Among other things, the 124-page planning document envisions pushing portions of Millcreek’s border northward to 2700 South and annexing Brickyard, Tanner Park, Parleys Historic Nature Park, a roundabout at 2300 East near 2700 South and a host of residential properties — all of which are legally within Salt Lake City’s boundaries today.

The draft plan also calls for Millcreek to annex portions of Murray and unincorporated Salt Lake County.

Millcreek Mayor Jeff Silvestrini said that while Millcreek City Council was likely scale back some of those annexation proposals before the general plan is approved, Brickyard was considered crucial. He said that although legal at the time, the shopping center’s original annexation was recognized “as a tax-revenue grab, one that continues to resonate with residents of Millcreek.”

Getting control of Brickyard and particularly a piece of land east of 1300 East and Highland Drive between Miller and Woodland Avenues was key to ongoing planning of a new commercial center and community gateway for the city, the mayor said. Transferring the property, Silvestrini said, would promote “self-determination” for the area’s property owners and reduce “jurisdictional confusion” while also addressing imbalances on providing fire and police services and road maintenance in parts of that neighborhood.

Silvestrini said Salt Lake City had not taken Millcreek’s annexation request seriously until the prospect of changing state law surfaced.

“Frankly, they really left us in a situation that we had to do something like this to get them to engage with us,” said Silvestrini, who added Millcreek would seek to have HB262 withdrawn if Salt Lake City signaled it was ready to debate the Brickyard request in earnest.

Luke and other Salt Lake City officials counter that they have been willing to collaborate, but, as elected officials, they also have an obligation to stick up for their own voters and taxpayers. The land and residents in the Brickyard area are “an integral and indispensable part of the capital city,” Luke wrote in his letter to Millcreek.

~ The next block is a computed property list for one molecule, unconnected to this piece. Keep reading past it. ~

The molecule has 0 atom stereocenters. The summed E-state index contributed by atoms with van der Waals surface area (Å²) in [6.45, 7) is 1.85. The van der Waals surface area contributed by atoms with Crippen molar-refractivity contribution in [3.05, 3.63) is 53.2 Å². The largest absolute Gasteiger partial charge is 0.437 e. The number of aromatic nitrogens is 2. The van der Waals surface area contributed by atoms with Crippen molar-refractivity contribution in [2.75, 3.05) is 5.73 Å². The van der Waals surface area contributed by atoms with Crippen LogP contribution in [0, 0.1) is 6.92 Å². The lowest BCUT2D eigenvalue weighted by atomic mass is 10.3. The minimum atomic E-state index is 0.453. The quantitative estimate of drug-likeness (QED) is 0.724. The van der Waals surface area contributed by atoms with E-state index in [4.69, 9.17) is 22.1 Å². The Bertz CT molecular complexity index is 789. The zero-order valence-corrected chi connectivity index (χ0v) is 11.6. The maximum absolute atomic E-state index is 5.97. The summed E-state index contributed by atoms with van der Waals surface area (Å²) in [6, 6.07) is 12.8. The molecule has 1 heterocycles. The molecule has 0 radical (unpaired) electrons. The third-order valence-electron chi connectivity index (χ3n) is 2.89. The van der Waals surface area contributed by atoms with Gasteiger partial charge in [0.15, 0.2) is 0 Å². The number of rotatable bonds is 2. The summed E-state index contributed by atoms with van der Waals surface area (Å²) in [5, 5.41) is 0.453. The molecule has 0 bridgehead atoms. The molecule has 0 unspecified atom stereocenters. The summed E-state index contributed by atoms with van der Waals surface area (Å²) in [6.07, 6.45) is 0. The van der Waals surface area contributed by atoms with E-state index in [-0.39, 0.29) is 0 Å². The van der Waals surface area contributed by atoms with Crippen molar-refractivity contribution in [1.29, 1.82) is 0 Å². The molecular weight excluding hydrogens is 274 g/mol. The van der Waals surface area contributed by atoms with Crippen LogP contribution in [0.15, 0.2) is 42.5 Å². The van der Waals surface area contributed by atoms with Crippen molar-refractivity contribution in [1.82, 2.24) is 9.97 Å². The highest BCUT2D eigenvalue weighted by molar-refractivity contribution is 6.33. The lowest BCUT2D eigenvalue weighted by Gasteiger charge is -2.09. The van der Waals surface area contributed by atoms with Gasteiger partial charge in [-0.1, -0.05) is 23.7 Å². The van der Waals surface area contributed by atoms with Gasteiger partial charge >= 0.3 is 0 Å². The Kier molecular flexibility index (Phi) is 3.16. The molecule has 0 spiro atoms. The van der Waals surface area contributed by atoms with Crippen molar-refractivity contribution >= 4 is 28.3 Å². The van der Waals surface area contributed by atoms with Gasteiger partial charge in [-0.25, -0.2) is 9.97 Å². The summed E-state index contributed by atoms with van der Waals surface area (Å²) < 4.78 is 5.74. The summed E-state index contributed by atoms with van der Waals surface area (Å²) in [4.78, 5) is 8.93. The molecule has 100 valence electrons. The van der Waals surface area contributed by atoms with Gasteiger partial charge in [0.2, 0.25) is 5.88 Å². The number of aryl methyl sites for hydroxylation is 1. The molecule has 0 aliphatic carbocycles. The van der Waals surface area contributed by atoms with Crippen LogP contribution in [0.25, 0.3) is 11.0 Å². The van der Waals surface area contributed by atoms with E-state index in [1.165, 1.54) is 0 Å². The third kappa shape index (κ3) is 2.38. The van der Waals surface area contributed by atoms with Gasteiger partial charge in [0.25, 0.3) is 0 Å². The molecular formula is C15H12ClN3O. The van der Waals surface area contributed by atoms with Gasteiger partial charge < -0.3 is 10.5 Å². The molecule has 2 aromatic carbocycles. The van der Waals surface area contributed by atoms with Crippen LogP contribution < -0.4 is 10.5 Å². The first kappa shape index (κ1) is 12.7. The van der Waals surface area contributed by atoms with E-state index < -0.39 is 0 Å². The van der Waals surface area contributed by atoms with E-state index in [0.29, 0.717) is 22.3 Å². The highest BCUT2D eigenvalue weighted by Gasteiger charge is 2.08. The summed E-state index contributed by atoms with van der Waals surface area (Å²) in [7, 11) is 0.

“We’re still willing to come to the table and work for a mutual solution,” Luke wrote in the letter, posted on the City Council’s Facebook page a week ago, but “we cannot do so under threat of State legislation.”

The proposed boundary adjustments “are not equitable,” Luke wrote, noting that one of Millcreek’s “more aggressive” border requests — moving part of its northern boundary to 2700 South — even threatened to cut Salt Lake City Council Member Amy Fowler out of Salt Lake City.

Fowler, who was part of a delegation that met with Silvestrini and Millcreek City Councilwoman Bev Uipi last week to discuss the issue, said the cities appeared to have “a constructive conversation” about collaborating on planning, zoning and transportation issues for lands along their shared border.

Folwer said she and Luke asked Millcreek to take the specter of legislation “off the table so that we could continue talking as good neighbors” and urged the Millcreek City Council to remove portions from its draft general plan that call for annexing Salt Lake City land.

But that dialogue has changed, she said, now that HB262 has gone public.

“We walked away from that meeting saying there’s room to work together as good neighbors — but not if there is potential legislation out there,” said Fowler. “That feels very much like an affront and, in my opinion, almost a hostile takeover attempt.”